NASCAR has essentially built a sitcom about itself, cast with known TV stars and their drivers…
Effin genius if you ask me, whether “race fans” like it or not is really besides the point.


I saw this scrolling through Netflix this morning… I’m always leery about racing shows. I feel like I’ll find one inaccuracy and it’ll ruin the show for me.

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Fair, but it’s proablynot intended for you/us if you get what I mean.
As rarely as I sit down to watch TV\streaming, I’ll check it out though, seems humorous.

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I’m 5’ 8"… that’s average height."

“If you stand on your helmet you are.”

This delivers.

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Just curious, any clue what the requirements for entry are to the big ones like Indy 500? Could I buy a team and hop into a nascar season if so inclined?

Oh look, “The Crew”. Another show I won’t really be watching.

You don’t even need to buy a team. For NASCAR you’d have to go through some hoops to run to get the licence. But if you just wanted to test say an Xfinity car or truck, it’s just money.

It’s a lot easier to get a low level xfinity or truck ride than most people think. I worked on a small Nationwide team about 10 years ago. We played musical driver each week. Depending on the race it cost $15-25k. We had some real questionable drivers run for us that I am not sure how they could even get approved for short tracks. Could’ve just been nascar trying to generate revenue while coming out of the recession.

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To rent a truck is like $75,000 a race weekend. You can rent a Super late for speedweeks for around $100,000 plus damages. (9 nights) I don’t know so much for Cup or Indy open wheel but look up Andy Janowiez (butchered that probably) Dude spent his life savings to run ARCA at Daytona came home 8th. and kept that junk in one piece enough to get some support to run Talladega. It’s only money. Talent questionable. In order for me to watch Karting it would have to be either relatable (stahls) or entirely unattainable. There needs to be a story or a reason to get invested in what I’m watching. I watch and follow a ton of local dirt and asphalt coverage because there’s a story to follow, it’s really great racing and there’s coverage to get invested in. Karting doesn’t have any of that. Where’s the coverage for Daytona Kart week? Right?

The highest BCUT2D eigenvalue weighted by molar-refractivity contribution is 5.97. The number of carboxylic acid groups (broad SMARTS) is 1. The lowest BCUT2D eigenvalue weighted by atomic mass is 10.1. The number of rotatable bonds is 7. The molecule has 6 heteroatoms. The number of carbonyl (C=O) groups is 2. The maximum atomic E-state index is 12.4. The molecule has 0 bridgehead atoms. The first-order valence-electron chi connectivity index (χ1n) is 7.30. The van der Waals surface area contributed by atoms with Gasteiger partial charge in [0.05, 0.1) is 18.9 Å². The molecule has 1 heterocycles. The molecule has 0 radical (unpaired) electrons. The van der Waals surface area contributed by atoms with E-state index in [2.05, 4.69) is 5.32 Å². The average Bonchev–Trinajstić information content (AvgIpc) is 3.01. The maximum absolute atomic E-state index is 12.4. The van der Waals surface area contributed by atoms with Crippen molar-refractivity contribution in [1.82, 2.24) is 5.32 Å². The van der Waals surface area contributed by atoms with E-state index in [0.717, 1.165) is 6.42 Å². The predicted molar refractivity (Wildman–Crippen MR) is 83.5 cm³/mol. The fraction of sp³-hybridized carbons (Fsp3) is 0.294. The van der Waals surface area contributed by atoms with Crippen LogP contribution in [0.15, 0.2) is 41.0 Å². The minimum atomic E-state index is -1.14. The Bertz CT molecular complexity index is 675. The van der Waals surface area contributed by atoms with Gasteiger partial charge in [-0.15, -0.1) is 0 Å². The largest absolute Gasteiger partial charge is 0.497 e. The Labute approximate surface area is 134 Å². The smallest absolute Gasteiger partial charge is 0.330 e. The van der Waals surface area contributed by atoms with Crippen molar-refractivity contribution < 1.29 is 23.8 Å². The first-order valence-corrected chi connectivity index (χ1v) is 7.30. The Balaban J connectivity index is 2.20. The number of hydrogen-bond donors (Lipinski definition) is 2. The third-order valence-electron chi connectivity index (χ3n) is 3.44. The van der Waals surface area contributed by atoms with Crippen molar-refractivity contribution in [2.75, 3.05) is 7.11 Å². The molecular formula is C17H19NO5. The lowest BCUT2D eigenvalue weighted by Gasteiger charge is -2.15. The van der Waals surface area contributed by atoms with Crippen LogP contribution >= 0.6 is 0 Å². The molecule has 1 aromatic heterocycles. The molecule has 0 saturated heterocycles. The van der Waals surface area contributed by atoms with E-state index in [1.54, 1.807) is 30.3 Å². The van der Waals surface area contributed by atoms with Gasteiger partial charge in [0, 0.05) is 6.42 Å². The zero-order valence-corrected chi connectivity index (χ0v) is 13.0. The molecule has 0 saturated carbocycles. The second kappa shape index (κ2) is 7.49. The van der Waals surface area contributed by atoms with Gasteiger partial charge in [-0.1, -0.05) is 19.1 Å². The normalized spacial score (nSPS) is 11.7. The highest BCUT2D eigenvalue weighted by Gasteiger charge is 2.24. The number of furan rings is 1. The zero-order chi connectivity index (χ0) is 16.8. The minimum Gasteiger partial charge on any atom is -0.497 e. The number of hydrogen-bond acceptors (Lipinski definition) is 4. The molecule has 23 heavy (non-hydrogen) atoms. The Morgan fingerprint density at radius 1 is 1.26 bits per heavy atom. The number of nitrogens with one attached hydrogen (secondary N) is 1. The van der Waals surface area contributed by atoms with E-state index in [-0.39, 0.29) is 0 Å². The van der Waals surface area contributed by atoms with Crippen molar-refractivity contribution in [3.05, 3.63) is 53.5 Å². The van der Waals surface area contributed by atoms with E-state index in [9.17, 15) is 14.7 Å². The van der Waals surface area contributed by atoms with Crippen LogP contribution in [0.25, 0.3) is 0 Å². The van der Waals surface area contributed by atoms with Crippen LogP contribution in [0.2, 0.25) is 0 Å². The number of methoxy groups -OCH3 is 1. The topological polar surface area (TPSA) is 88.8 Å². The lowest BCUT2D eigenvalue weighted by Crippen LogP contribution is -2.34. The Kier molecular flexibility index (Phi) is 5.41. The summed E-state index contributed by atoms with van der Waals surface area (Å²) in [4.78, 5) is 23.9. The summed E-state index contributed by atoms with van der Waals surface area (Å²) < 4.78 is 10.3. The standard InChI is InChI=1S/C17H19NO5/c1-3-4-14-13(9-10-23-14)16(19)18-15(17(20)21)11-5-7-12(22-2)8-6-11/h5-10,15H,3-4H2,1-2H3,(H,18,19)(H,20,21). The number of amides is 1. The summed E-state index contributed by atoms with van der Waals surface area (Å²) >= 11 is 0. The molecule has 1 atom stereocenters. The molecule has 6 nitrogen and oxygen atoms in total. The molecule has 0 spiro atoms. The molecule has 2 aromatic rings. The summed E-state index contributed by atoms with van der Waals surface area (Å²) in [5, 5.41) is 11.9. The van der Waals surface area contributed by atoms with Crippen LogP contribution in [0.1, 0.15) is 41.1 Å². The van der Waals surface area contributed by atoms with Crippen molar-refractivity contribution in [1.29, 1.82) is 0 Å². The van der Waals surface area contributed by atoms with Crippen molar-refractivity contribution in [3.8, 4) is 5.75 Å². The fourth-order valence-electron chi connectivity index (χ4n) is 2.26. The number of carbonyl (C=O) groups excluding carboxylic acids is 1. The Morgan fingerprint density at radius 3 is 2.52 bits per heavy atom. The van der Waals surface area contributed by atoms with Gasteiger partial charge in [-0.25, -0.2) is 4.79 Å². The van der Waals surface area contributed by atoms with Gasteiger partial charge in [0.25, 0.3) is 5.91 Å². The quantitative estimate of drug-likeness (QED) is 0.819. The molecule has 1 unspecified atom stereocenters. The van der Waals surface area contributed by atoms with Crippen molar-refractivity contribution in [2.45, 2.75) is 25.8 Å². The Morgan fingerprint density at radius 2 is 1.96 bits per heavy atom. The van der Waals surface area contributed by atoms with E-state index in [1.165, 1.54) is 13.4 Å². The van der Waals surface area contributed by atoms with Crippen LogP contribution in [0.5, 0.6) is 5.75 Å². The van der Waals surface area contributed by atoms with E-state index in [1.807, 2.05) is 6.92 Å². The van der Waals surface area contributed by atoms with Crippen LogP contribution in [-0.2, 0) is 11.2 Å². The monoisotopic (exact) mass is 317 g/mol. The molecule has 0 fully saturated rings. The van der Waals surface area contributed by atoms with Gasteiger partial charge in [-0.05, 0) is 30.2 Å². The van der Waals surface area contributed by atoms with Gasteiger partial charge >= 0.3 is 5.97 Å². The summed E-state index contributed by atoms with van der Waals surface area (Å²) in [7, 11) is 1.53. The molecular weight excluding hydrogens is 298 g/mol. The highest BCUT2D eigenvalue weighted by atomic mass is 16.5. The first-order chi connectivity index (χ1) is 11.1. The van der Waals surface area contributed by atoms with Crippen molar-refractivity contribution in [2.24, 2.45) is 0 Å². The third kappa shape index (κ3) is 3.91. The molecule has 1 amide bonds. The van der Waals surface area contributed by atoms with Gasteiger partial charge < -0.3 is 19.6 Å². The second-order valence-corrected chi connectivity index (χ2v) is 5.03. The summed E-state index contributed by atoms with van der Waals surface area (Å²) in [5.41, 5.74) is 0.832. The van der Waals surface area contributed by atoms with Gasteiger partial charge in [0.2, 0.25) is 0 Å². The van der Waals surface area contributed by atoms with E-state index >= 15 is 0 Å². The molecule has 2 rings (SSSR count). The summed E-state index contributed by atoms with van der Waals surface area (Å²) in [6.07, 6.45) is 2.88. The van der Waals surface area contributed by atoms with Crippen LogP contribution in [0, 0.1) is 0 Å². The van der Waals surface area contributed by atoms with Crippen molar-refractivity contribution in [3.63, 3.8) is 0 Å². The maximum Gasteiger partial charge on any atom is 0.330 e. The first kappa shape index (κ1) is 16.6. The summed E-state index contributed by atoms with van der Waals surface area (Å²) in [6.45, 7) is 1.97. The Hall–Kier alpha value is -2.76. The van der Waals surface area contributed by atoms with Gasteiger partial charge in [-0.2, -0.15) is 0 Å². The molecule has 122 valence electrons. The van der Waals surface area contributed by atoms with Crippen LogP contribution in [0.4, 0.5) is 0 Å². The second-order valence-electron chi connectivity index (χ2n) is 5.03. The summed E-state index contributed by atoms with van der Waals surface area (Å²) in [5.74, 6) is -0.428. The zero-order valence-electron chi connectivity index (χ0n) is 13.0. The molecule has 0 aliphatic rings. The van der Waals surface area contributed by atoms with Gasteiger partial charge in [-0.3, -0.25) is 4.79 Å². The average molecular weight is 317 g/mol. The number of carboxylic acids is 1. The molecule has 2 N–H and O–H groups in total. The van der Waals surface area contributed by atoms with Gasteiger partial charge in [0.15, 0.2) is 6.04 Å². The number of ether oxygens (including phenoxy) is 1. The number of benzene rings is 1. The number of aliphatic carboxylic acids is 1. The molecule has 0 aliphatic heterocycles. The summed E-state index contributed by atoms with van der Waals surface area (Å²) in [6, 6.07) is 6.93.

EKN does live audio broadcast of every major series and you can follow along with live timing on either Race Hero or Race Monitor to suppliment the broadcast. I generally listen while out in the garage tinkering on something. They also do daily website reports after each race day. Given the lack of commercial reach I think it’s hard to assume we’ll ever get TV coverage. I anxiously await Xander’s (Kart Chaser) follow up coverage generally posed the very next week on Youtube.


In 2009 they had Speedcast TV doing live video coverage with Howden on the mic calling the races. At the time it was a really awesome setup with good camera angles and everything.

I’m uploading the videos I have of two of my classes from that event onto my Korsasport YouTube page.